By now, you are probably aware that advisors to private funds (a/k/a hedge funds or pooled investments) need to register as investment advisors if they provide advice on securities to private funds. (To learn more, please read the SEC’s rule release.) The SEC is requiring these advisors to become registered by February 1, 2006. While we recommend submitting your filing with the SEC as soon as possible (preferably before December 1, 2005), an applicant needs to have all its ducks in a row before filing.
The rumor on the street is that the SEC is seeking opportunities to audit newly registered advisors to private funds. In fact, we have heard of at least one firm being audited within weeks of SEC approval. The key to surviving an SEC audit is to understand the Investment Advisers Act of 1940 and then prepare in detail your documents and procedures in accordance with these requirements.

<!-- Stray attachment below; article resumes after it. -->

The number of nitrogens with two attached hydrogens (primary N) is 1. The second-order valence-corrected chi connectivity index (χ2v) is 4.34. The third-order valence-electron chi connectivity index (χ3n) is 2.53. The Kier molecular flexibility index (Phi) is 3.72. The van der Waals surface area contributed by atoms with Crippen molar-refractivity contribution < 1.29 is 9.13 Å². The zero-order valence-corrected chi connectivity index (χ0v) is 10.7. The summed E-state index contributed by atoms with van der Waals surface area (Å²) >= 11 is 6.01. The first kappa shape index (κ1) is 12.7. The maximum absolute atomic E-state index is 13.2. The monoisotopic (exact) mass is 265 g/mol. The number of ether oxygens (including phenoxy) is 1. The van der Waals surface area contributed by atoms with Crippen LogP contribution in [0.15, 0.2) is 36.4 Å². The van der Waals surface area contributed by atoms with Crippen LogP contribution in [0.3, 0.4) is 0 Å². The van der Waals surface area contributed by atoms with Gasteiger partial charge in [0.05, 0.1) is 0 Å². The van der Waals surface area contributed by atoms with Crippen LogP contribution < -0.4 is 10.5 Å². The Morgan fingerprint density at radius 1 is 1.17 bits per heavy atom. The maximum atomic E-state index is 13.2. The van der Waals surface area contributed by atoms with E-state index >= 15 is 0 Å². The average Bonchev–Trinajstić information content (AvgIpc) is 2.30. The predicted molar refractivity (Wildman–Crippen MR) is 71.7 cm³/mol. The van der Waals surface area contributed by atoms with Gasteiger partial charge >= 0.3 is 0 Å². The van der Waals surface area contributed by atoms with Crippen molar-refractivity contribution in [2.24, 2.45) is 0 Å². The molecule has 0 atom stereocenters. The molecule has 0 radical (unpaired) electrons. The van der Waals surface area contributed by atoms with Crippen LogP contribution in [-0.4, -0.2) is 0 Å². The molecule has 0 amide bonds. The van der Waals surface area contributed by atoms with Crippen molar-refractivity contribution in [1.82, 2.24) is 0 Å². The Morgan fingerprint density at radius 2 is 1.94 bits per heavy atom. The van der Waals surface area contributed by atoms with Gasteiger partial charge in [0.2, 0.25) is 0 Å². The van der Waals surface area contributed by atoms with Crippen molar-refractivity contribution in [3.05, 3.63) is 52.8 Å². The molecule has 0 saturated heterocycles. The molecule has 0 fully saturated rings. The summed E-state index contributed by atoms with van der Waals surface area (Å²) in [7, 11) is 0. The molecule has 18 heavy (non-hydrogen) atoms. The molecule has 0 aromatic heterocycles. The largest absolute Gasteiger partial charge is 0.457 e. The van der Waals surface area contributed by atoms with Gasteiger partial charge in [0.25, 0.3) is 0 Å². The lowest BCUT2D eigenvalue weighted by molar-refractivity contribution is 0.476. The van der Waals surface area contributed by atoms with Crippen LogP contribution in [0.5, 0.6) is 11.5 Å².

In order to register, the SEC merely requires the submission of the Form ADV Part I, which is probably the simplest form to complete and file. Nonetheless, when the SEC conducts an examination, it will be focused upon ensuring that the advisor firm has properly completed the Form ADV Part II with sufficient details regarding advisory services, fees, conflicts of interests, and outside business activities. The SEC will also conduct a thorough review of the firm’s supervisory and procedures manual, client agreements, and required books and records.
As an advisor to a hedge fund, you may be anxious about the SEC’s looming registration deadline; however we strongly recommend that you refrain from submitting the ADV Part I at this relatively early juncture (in late August) if your firm hasn’t completed the entire ADV, established a written compliance program, and started to follow the SEC books and records requirements.